The Tesla steering column is adjusted up/down and in/out though a small joystick like control at the side of the column. The column includes 2 electric motors to make the adjustments. The steering wheel includes a horn (by pressing the center pad) and two buttons and a scroll wheel to the left and right hand sides of the wheel. There are left hand control stalks for indicators, light, a stalk for the wipers and wash. On the right hand side the stalk controls the reverse, drive, neutral drive mode of the car. The steering wheel buttons control left and right computer apps displayed in the binnacle display.
Initial builds of the TesLorean will include the stock DeLorean steering column and an upgraded MOMO wheel. The Tesla wheel may be used in the future, however design of a clock spring and splined interface are necessary to allow physical steering security and data signals to be transmitted to the car from the wheel. The Tesla wheel is also 1in plus greater in diameter than the stock DeLorean wheel. This may be an issue as the DeLorean driver's position is already not generous around the steering wheel.
The TesLorean will have a number of distributed controllers that have distinct roles and which communicate via CAN (a 12v robust data network - commonly found in cars and used by ODBII). The controllers are...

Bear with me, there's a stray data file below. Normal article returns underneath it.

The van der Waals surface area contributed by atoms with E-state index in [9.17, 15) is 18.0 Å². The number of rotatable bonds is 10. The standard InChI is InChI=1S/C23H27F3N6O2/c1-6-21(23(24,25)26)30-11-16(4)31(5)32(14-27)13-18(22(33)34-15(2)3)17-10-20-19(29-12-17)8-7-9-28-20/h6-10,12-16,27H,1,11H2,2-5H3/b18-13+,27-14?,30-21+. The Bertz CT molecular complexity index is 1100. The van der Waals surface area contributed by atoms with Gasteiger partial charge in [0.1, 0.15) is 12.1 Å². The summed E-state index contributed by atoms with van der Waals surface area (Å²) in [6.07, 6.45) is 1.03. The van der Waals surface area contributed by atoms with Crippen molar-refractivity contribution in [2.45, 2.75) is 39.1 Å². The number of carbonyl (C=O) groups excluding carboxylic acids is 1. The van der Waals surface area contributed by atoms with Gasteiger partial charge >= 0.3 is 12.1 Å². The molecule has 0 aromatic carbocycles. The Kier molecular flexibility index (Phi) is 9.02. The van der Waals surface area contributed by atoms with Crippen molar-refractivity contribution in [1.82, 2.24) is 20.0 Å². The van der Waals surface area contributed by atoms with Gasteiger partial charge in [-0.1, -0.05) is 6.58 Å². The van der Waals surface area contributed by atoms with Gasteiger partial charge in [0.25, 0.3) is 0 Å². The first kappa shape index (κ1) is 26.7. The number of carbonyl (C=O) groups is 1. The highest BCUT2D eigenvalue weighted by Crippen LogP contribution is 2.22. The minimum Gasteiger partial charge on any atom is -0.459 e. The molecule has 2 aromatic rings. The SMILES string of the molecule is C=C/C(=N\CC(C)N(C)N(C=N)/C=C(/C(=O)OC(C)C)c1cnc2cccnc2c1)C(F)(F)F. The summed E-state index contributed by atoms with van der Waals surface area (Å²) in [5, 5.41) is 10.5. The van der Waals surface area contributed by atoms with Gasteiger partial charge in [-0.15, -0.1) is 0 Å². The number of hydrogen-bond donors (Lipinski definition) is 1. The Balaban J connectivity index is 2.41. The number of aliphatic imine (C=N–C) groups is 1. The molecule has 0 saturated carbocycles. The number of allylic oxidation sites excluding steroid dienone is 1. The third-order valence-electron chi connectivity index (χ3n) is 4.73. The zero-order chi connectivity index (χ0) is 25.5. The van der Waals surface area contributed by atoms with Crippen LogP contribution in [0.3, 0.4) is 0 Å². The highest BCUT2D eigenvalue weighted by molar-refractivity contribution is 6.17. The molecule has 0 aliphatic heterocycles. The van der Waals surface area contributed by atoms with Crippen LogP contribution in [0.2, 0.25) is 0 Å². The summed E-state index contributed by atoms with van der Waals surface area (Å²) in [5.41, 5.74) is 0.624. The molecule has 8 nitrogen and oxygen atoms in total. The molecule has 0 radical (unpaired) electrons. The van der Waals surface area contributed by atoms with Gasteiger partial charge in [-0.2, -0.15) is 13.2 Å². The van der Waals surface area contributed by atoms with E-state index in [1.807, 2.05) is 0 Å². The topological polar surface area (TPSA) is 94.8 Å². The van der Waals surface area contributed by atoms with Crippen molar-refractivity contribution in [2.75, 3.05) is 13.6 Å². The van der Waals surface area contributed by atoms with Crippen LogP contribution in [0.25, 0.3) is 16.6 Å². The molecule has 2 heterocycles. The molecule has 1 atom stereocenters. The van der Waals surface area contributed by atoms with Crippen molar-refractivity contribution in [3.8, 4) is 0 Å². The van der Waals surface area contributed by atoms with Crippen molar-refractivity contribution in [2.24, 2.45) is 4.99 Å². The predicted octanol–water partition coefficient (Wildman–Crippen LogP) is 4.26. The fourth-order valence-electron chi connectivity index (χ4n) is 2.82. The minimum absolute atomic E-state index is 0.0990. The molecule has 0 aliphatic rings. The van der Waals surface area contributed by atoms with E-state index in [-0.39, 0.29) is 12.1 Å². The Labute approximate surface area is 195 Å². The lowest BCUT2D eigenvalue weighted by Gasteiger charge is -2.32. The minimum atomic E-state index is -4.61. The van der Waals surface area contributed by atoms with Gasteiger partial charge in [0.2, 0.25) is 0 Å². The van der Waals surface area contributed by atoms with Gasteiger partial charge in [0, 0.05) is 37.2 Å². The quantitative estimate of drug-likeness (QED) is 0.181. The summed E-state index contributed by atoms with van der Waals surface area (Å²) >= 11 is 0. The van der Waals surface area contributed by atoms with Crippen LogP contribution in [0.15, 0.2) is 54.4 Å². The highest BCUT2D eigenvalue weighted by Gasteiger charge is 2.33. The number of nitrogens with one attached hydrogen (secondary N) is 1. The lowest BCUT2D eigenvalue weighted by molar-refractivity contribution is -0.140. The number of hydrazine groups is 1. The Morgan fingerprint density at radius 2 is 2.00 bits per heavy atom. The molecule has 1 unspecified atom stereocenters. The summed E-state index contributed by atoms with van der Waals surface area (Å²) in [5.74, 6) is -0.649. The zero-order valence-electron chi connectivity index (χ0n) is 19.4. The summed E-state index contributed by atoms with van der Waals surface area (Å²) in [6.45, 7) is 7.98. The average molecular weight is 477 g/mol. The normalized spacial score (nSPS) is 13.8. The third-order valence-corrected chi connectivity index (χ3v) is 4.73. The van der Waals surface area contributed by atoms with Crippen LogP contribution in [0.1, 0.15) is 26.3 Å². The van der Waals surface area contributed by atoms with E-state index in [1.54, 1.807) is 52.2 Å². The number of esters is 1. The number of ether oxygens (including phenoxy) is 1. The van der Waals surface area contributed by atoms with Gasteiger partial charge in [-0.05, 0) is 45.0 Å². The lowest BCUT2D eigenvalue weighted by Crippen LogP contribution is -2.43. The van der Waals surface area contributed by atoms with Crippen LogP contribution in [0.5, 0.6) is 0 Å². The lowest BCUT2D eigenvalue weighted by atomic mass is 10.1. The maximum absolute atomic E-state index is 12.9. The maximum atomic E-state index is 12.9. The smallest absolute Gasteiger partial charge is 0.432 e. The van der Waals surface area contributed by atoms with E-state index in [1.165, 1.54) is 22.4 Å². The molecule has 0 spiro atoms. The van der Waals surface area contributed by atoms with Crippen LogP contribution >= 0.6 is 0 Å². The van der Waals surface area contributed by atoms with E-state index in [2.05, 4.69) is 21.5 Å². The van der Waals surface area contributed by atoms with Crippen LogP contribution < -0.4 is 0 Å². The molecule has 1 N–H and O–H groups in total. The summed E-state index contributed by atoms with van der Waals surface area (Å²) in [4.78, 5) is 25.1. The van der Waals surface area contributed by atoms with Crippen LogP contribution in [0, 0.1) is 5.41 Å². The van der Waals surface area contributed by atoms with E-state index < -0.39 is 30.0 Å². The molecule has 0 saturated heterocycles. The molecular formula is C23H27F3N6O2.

- HSR Motors Drive Unit controller (proprietary)
- Battery controller (custom)
- 10kW Charger controller (open-source and customized)
- Thermal controller (custom)
- Trip computer (custom)
HSR Drive Unit Controller
The HSR drive unit controller was created by Jason Hughes (an early Tesla technology hacker). It convinces the stock Tesla drive unit that it is (still) in a Model S. The drive unit continues to take inputs from the accelerator pedal (factoid: made by Ford Motor Co in the 2015 Model S) and the brake pedal (on/off). The module operates the drive unit within the parameters originally engineered by Tesla. This will increase the reliability and longevity of the drive unit.
The battery controller is a custom controller designed to manage the Chevy Spark 2014 EV battery pack (containing A123 modules). The battery pack has two low voltage and two high voltage ports. One low voltage port connects to the BMS and receives li-ion cell data and temperatures. The other low voltage port has control lines for the high voltage contactors. The battery controller receives CAN instructions from the other TesLorean modules and sets/clears the contactors as necessary. The battery controller also publishes summary cell status information and module temps.